Is an employee dismissal valid? A traditional but very current question in Japan
The laws related to dismissing an employee in Japan are strict, complex and need to be understood.
Tokyo based lawyer and partner at Spring Partners Ms. Yasuko Fukuyama, explains in this article the intricacies of employment law in Japan, in particular rules related to employee dismissal.
In recent years, the shrinking working population in Japan due to the declining birthrate and an ageing population has become an urgent social issue. Japan is working to create a better working environment to utilize its potential work force under the government slogan "Work Style Reform".
In the course of providing various legal advice to foreign clients in Japan, I frequently field their questions regarding employment contracts in Japan, especially the dismissal of employees.
Valid dismissal of employees is quite difficult
In Japan, the company sets forth detailed employment rules, and these rules always stipulate that if an employee violates employment rules, the company may dismiss the employee. However, such dismissal is not always effective.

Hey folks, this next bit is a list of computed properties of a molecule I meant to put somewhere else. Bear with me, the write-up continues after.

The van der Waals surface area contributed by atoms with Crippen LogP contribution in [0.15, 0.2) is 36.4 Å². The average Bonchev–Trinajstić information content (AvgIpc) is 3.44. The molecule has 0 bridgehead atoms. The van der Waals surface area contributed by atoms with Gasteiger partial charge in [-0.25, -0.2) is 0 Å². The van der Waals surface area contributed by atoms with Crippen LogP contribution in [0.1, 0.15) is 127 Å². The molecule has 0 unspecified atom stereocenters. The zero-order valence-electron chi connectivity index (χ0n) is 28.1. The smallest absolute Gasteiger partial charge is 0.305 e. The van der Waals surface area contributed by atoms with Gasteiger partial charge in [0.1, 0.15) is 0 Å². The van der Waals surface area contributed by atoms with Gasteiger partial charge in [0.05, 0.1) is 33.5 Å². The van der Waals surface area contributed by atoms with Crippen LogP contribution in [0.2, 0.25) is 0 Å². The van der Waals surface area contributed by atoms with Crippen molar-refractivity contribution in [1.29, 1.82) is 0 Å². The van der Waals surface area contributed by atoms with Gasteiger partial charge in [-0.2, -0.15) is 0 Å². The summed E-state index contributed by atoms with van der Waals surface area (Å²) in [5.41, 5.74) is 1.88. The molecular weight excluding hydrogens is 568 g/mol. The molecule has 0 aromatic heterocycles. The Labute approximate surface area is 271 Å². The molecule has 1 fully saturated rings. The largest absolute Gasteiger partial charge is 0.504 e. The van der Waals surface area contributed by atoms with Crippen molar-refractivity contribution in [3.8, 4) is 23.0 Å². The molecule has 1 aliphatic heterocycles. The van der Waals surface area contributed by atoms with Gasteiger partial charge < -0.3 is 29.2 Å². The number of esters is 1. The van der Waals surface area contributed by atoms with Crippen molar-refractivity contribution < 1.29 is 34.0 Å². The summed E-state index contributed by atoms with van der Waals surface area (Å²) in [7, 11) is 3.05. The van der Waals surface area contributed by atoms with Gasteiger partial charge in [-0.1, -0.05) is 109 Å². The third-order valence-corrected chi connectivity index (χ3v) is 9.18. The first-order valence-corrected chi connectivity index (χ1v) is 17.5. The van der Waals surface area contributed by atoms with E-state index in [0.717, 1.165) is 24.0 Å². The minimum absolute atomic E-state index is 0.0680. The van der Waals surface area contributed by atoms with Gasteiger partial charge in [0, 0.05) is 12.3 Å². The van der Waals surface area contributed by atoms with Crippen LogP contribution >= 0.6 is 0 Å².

Under Japan's Labor Contract Law, dismissal is invalid if it "does not have an objectively justifiable reason and is not deemed to be appropriate based upon social convention”. A lack of ability or minor violations of the rules are not sufficient to satisfy this requirement- more material problems or continual violations are required.
In addition, the requirements for dismissal for the purpose of restructuring the company are also very strict. The Japanese Supreme Court has determined that the four requirements for valid dismissal for restructuring are:
(a) the need of dismissal
(b) the fulfillment of obligations to avoid dismissal
(c) the rationality of selection of dismissed employees, and
(d) the appropriateness of dismissal procedures.
In particular, (a) requires that a company is in serious financial crisis and there is a risk to the continuity of the company. For (b) it is required that a company has made every effort to avoid dismissal such as offering early retirement, reduction of executive remuneration, reduction of unnecessary expenses other than personnel expenses, reassignment, or transfer to group companies, etc.
Therefore, the dismissal of an employee requires a careful advance review that considers the various risks and complicated labor court proceedings.
By the way, Japan hosted the Rugby World Cup in 2019 and now we are very excited to host the Olympic and Paralympic Games this summer. Recently, a new national stadium has been completed! I look forward to meeting many people from all over the world coming to Japan!
For more information about employment law in Japan
Please contact English speaking lawyer and partner Ms. Yasuko Fukuyama, at Spring Partners in Toyko.